I don't know how it ended up being Friday today. I'm not complaining about the weekend, but I am wondering how it arrived already. Maybe it was just a fast week because things ran per the schedule and that was strange and unexpected? (I really am one of those people who has a schedule, and whenever I update it with logical and achievable things to do the Universe laughs and laughs. My hubby was one of those people who could make a plan and execute the plan and complete the plan. Then he met me. *shrug*)
One of the things that worked out right this week is that When it's Not Right released yesterday and is - for this weekend only - a FREE DIGITAL DOWNLOAD! And because it's a related story to When it's Not Perfect, I decided that both should be free downloads until Sunday! Click a cover below to learn more about the book and pick up your free download. :D
For more free reading, the below part of the short story Life after Life is the conclusion. This means that the free download is available over in Short Stories, just like the rest of my completed shorts. Next week's blog post will see the start of a new and spooky short story... Happy reading! Hope you have a good weekend :)
8. Life After
The tiger was watching the scene over Liam’s shoulder, barely even bothering to glance at the man crouching just ahead of him. When the big cat did lock eyes with Liam, there was so much more than just an animal looking out from the golden orbs. There were scars all over his body, and a limp when he stepped forward to sit down beside Liam with a grunt that turned into a sigh. He was an old cat, and tired. Reliving his worst day had exhausted him, but he hadn’t known any other way of life than to just keep fighting through so that’s what he’d done. His eyes, now that he could see himself dying, were just… sad.
Liam tentatively reached out and rested a careful hand on the tiger’s wide head, stroking and rubbing softly in a tender caress. The cat hooked a heavy front paw over the offered arm and turned his head into the contact, opening his mouth to pass his teeth harmlessly over Liam’s fingers. Liam smiled at the antics of the tiger lying down and rolling to his side so that he could hook both paws over Liam’s arm like an overgrown house cat. Liam sat down to play a little easier.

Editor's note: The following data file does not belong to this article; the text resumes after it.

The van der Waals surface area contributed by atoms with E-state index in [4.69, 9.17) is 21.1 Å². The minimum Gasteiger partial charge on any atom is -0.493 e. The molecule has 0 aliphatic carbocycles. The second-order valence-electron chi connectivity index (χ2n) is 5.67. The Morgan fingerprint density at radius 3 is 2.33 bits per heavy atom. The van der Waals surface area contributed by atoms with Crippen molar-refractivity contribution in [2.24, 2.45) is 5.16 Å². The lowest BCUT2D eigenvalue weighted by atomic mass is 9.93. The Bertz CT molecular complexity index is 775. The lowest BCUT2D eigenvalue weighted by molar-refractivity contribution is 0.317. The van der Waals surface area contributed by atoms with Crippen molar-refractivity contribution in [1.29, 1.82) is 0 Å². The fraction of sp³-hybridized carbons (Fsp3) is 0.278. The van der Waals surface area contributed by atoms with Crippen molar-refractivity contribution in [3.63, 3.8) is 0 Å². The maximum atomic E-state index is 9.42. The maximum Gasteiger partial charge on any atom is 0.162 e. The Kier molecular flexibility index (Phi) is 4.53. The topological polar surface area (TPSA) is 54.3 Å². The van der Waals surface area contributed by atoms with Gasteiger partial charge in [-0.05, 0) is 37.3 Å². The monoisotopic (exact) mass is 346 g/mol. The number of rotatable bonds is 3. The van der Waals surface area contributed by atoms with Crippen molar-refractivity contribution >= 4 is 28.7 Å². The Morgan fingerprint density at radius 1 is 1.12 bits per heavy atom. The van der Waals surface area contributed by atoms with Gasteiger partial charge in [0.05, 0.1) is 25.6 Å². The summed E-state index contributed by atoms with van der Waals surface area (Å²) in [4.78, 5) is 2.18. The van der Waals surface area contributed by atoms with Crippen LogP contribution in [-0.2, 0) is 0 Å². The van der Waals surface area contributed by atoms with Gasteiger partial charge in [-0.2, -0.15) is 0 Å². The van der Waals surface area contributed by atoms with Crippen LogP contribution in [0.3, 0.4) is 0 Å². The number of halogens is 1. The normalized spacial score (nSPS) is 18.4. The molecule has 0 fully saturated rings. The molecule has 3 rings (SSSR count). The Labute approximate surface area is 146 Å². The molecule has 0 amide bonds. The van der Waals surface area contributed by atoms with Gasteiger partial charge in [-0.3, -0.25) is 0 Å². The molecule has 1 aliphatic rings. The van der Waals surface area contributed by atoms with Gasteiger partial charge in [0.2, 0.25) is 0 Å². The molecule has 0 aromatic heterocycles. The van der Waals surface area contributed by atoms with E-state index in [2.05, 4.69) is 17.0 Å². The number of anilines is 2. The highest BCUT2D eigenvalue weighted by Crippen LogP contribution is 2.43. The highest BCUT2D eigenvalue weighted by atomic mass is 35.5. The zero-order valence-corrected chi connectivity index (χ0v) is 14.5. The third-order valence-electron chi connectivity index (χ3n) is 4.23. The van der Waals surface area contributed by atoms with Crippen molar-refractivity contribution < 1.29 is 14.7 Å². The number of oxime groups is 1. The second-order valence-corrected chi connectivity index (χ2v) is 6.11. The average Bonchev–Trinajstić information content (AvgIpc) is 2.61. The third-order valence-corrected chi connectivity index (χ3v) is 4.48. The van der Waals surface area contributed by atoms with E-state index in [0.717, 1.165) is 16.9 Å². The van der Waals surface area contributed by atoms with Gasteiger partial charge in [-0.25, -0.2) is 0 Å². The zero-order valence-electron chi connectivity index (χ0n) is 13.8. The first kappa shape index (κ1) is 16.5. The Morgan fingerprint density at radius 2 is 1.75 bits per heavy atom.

“You look like you could use a rest,” Liam told him when the big cat yawned.
As if on cue, the tiger rolled back to his belly and wiggled forward enough to shove the front of one shoulder against Liam’s hip. The big cat wrapped his front legs around Liam and then rested his head on Liam’s lap. When the cat blinked up at him with a question filling his eyes, Liam dropped an arm across the cat’s neck. After a moment, he bent his arm so that he could gently rub his fingers between the tiger’s ears without removing the half-hug.
“Not this time, friend,” Liam told him. “I think you’ve done enough by yourself that this one time you don’t have to be alone.”
The tiger breathed on purpose, his throat rattling heavy and deep in a purr. They sat like that for a while, watching the super-human efforts of the vet together, and then the golden eyes slid closed and the purring slowly rattled to a stop. The weight in Liam’s lap faded away with the rest of the scene, leaving sparkles rippling and twinkling over the grey like starlight on water, until he was just sitting there alone amid the dullness with a gap the size of a tiger’s head between his arm and his legs.